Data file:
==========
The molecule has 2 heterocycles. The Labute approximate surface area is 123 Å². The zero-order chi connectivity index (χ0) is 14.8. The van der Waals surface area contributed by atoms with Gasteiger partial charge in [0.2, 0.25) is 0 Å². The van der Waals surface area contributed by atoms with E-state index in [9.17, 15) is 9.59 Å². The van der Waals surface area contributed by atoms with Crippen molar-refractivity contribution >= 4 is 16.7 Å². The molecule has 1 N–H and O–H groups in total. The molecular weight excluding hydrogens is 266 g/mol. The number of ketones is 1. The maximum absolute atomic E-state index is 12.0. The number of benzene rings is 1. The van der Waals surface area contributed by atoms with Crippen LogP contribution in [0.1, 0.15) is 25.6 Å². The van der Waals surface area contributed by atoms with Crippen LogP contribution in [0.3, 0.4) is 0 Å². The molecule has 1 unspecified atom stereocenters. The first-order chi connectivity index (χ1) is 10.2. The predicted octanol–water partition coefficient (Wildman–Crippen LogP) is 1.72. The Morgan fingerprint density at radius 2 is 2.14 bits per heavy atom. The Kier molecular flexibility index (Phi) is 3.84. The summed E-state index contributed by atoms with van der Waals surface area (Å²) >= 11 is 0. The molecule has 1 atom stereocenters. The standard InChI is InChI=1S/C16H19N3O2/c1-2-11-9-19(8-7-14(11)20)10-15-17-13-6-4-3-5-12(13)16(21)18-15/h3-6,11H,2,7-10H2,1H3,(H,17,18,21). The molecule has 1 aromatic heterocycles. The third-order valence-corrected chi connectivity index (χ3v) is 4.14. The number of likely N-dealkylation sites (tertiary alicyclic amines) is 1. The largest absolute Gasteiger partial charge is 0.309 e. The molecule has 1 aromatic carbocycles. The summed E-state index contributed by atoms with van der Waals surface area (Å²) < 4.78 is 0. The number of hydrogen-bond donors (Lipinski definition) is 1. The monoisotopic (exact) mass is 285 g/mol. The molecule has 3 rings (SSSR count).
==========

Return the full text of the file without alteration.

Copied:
The molecule has 2 heterocycles. The Labute approximate surface area is 123 Å². The zero-order chi connectivity index (χ0) is 14.8. The van der Waals surface area contributed by atoms with Gasteiger partial charge in [0.2, 0.25) is 0 Å². The van der Waals surface area contributed by atoms with E-state index in [9.17, 15) is 9.59 Å². The van der Waals surface area contributed by atoms with Crippen molar-refractivity contribution >= 4 is 16.7 Å². The molecule has 1 N–H and O–H groups in total. The molecular weight excluding hydrogens is 266 g/mol. The number of ketones is 1. The maximum absolute atomic E-state index is 12.0. The number of benzene rings is 1. The van der Waals surface area contributed by atoms with Crippen LogP contribution in [0.1, 0.15) is 25.6 Å². The van der Waals surface area contributed by atoms with Crippen LogP contribution in [0.3, 0.4) is 0 Å². The molecule has 1 unspecified atom stereocenters. The first-order chi connectivity index (χ1) is 10.2. The predicted octanol–water partition coefficient (Wildman–Crippen LogP) is 1.72. The Morgan fingerprint density at radius 2 is 2.14 bits per heavy atom. The Kier molecular flexibility index (Phi) is 3.84. The summed E-state index contributed by atoms with van der Waals surface area (Å²) >= 11 is 0. The molecule has 1 atom stereocenters. The standard InChI is InChI=1S/C16H19N3O2/c1-2-11-9-19(8-7-14(11)20)10-15-17-13-6-4-3-5-12(13)16(21)18-15/h3-6,11H,2,7-10H2,1H3,(H,17,18,21). The molecule has 1 aromatic heterocycles. The third-order valence-corrected chi connectivity index (χ3v) is 4.14. The number of likely N-dealkylation sites (tertiary alicyclic amines) is 1. The largest absolute Gasteiger partial charge is 0.309 e. The molecule has 1 aromatic carbocycles. The summed E-state index contributed by atoms with van der Waals surface area (Å²) < 4.78 is 0. The number of hydrogen-bond donors (Lipinski definition) is 1. The monoisotopic (exact) mass is 285 g/mol. The molecule has 3 rings (SSSR count).